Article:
We talked to Rui-Long Monico of Candy Factory about the boutique agency known for the creation of high-quality branding, design, and multimedia products, and he had the following to say:-
First of all, how are you and your family doing in these COVID-19 times?
Rui-Long Monico: Thankfully, we have been doing fine amidst this turbulent situation. Of course, we had to adjust a few things along the way. At times, especially during the spring confinement, it has been hard to be apart from family members and friends. On the bright side, the confinement has allowed us to slow down our pace and reconsider our priorities. Not being able to travel has made us (re)-discover simpler pleasures as well as unearth a wide range of activities available in our immediate vicinity. Overall, we are very grateful for the manner the Swiss government has been handling this crisis. Even if far from perfect, it has been done with calm, dignity, and pragmatism – protecting both lives and liberties.
Tell us about you, your career, how you founded Candy Factory.
Rui-Long Monico: I was born and raised in Geneva, Switzerland. I then spent a few years in the United States, initially to study fine arts (painting, photography & design) and philosophy at the University of Texas. On-campus, I witnessed a very strong entrepreneurial spirit amongst my fellow students; a fair share of my peers having experimented in one or more side businesses. It comes as no surprise that I, too, ended up creating my own company – Beyond Wonderland –, running it in between classes. A creative studio dedicated to graphic and web design, it was quite successful at the time. In 2008, I felt that it was time to come home and decided to return to Switzerland.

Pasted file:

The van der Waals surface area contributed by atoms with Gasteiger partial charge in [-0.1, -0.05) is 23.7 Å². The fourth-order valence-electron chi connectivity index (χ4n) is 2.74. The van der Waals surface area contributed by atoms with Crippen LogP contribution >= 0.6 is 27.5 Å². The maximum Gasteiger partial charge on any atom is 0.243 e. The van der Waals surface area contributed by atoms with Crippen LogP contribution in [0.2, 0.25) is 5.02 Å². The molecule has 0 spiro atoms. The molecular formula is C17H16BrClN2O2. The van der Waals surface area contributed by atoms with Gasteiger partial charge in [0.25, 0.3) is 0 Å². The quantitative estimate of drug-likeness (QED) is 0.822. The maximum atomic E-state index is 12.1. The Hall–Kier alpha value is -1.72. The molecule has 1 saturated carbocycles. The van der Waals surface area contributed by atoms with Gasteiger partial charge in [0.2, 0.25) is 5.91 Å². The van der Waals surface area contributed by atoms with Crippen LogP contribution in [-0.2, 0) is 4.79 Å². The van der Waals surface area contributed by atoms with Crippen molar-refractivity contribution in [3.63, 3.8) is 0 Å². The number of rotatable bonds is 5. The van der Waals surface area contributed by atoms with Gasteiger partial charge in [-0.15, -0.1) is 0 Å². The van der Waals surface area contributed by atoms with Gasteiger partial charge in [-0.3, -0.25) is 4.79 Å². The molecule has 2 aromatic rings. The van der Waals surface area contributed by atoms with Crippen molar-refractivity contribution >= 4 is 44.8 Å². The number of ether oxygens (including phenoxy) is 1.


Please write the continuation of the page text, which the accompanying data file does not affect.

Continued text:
In Switzerland, all able-bodied male citizens must accomplish compulsory military service, which consists of a 21-week boot camp followed by a yearly 4-week “refresh” training. Upon my return, I was thus drafted in the Swiss Army, a challenging yet rewarding experience that gave me a lot of the grinta that I would later need to overcome the inherent difficulties that we all face at some point. I’m currently an officer incorporated at the Patrouille des Glaciers, as well as a judge in the military court.
With the compensation we received from boot camp, I co-founded Candy Factory, a visual communication agency based in Geneva, in which I act as both the managing partner and the creative director. Candy Factory is a small, independent boutique agency known for the creation of high-quality branding, design, and multimedia products.
In parallel, I also pursue an academic career in the fields of communications studies and art history as a specialist of contemporary Swiss art and design.
How does Candy Factory innovate?
Rui-Long Monico: Foremost, innovation is a mindset. Curiosity is in our DNA, and that naturally leads to taking risks and exploring new venues. For example, at Candy Factory, nothing is set in stone. Whether something as mundane as the style of the furniture or as critical as the type of software we use and the creative process we follow, everything can be challenged. We set our ego aside and welcome any critique that can make Candy Factory a better firm.